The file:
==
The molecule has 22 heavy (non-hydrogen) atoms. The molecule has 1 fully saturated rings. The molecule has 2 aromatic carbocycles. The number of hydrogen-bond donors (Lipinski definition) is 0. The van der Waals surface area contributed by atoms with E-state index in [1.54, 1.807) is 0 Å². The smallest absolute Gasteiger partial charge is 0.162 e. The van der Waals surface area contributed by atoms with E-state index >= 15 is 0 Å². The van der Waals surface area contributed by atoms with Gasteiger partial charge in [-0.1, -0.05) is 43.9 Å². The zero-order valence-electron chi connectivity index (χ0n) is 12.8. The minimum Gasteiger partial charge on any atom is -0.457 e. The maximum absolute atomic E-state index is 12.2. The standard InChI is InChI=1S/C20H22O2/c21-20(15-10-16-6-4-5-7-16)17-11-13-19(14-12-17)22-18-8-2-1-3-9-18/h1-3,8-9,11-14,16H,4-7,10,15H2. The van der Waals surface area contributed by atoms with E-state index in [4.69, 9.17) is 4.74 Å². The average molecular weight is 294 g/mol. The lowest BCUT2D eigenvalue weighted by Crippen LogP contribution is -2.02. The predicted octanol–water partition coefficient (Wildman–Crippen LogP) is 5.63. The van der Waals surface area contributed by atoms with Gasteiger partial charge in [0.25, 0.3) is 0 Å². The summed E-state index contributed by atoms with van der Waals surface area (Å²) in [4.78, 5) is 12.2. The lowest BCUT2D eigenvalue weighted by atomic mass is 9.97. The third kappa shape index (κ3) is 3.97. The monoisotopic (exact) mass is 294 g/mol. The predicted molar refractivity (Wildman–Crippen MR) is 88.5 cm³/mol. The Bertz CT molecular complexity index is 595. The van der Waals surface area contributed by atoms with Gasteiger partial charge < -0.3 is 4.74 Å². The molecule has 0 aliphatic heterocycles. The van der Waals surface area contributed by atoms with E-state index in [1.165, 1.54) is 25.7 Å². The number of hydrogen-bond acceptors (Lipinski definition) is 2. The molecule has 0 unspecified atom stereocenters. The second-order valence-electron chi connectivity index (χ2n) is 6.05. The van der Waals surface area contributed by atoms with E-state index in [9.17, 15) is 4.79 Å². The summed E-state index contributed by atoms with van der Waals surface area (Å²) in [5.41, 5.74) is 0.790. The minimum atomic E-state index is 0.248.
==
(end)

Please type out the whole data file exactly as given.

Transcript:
The molecule has 22 heavy (non-hydrogen) atoms. The molecule has 1 fully saturated rings. The molecule has 2 aromatic carbocycles. The number of hydrogen-bond donors (Lipinski definition) is 0. The van der Waals surface area contributed by atoms with E-state index in [1.54, 1.807) is 0 Å². The smallest absolute Gasteiger partial charge is 0.162 e. The van der Waals surface area contributed by atoms with E-state index >= 15 is 0 Å². The van der Waals surface area contributed by atoms with Gasteiger partial charge in [-0.1, -0.05) is 43.9 Å². The zero-order valence-electron chi connectivity index (χ0n) is 12.8. The minimum Gasteiger partial charge on any atom is -0.457 e. The maximum absolute atomic E-state index is 12.2. The standard InChI is InChI=1S/C20H22O2/c21-20(15-10-16-6-4-5-7-16)17-11-13-19(14-12-17)22-18-8-2-1-3-9-18/h1-3,8-9,11-14,16H,4-7,10,15H2. The van der Waals surface area contributed by atoms with E-state index in [4.69, 9.17) is 4.74 Å². The average molecular weight is 294 g/mol. The lowest BCUT2D eigenvalue weighted by Crippen LogP contribution is -2.02. The predicted octanol–water partition coefficient (Wildman–Crippen LogP) is 5.63. The van der Waals surface area contributed by atoms with Gasteiger partial charge in [0.25, 0.3) is 0 Å². The summed E-state index contributed by atoms with van der Waals surface area (Å²) in [4.78, 5) is 12.2. The lowest BCUT2D eigenvalue weighted by atomic mass is 9.97. The third kappa shape index (κ3) is 3.97. The monoisotopic (exact) mass is 294 g/mol. The predicted molar refractivity (Wildman–Crippen MR) is 88.5 cm³/mol. The Bertz CT molecular complexity index is 595. The van der Waals surface area contributed by atoms with Gasteiger partial charge < -0.3 is 4.74 Å². The molecule has 0 aliphatic heterocycles. The van der Waals surface area contributed by atoms with E-state index in [1.165, 1.54) is 25.7 Å². The number of hydrogen-bond acceptors (Lipinski definition) is 2. The molecule has 0 unspecified atom stereocenters. The second-order valence-electron chi connectivity index (χ2n) is 6.05. The van der Waals surface area contributed by atoms with E-state index in [9.17, 15) is 4.79 Å². The summed E-state index contributed by atoms with van der Waals surface area (Å²) in [5.41, 5.74) is 0.790. The minimum atomic E-state index is 0.248.